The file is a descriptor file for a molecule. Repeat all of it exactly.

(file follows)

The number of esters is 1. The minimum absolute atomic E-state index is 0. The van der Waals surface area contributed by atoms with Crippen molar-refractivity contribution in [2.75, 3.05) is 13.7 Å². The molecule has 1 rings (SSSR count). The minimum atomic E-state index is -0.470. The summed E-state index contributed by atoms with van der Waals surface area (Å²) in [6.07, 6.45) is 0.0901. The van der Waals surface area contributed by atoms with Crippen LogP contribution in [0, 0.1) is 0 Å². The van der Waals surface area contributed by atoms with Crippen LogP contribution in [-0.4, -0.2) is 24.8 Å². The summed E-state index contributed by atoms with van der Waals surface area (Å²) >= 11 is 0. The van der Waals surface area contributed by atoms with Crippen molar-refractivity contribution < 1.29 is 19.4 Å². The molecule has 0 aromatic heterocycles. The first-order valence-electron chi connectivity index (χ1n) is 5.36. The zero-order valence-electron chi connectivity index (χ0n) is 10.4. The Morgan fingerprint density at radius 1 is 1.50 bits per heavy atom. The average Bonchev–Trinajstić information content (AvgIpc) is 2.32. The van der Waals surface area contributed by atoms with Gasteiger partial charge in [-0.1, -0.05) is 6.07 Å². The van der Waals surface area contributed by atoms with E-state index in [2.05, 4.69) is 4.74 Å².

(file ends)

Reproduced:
The number of esters is 1. The minimum absolute atomic E-state index is 0. The van der Waals surface area contributed by atoms with Crippen molar-refractivity contribution in [2.75, 3.05) is 13.7 Å². The molecule has 1 rings (SSSR count). The minimum atomic E-state index is -0.470. The summed E-state index contributed by atoms with van der Waals surface area (Å²) in [6.07, 6.45) is 0.0901. The van der Waals surface area contributed by atoms with Crippen LogP contribution in [0, 0.1) is 0 Å². The van der Waals surface area contributed by atoms with Crippen LogP contribution in [-0.4, -0.2) is 24.8 Å². The summed E-state index contributed by atoms with van der Waals surface area (Å²) >= 11 is 0. The van der Waals surface area contributed by atoms with Crippen molar-refractivity contribution < 1.29 is 19.4 Å². The molecule has 0 aromatic heterocycles. The first-order valence-electron chi connectivity index (χ1n) is 5.36. The zero-order valence-electron chi connectivity index (χ0n) is 10.4. The Morgan fingerprint density at radius 1 is 1.50 bits per heavy atom. The average Bonchev–Trinajstić information content (AvgIpc) is 2.32. The van der Waals surface area contributed by atoms with Gasteiger partial charge in [-0.1, -0.05) is 6.07 Å². The van der Waals surface area contributed by atoms with E-state index in [2.05, 4.69) is 4.74 Å².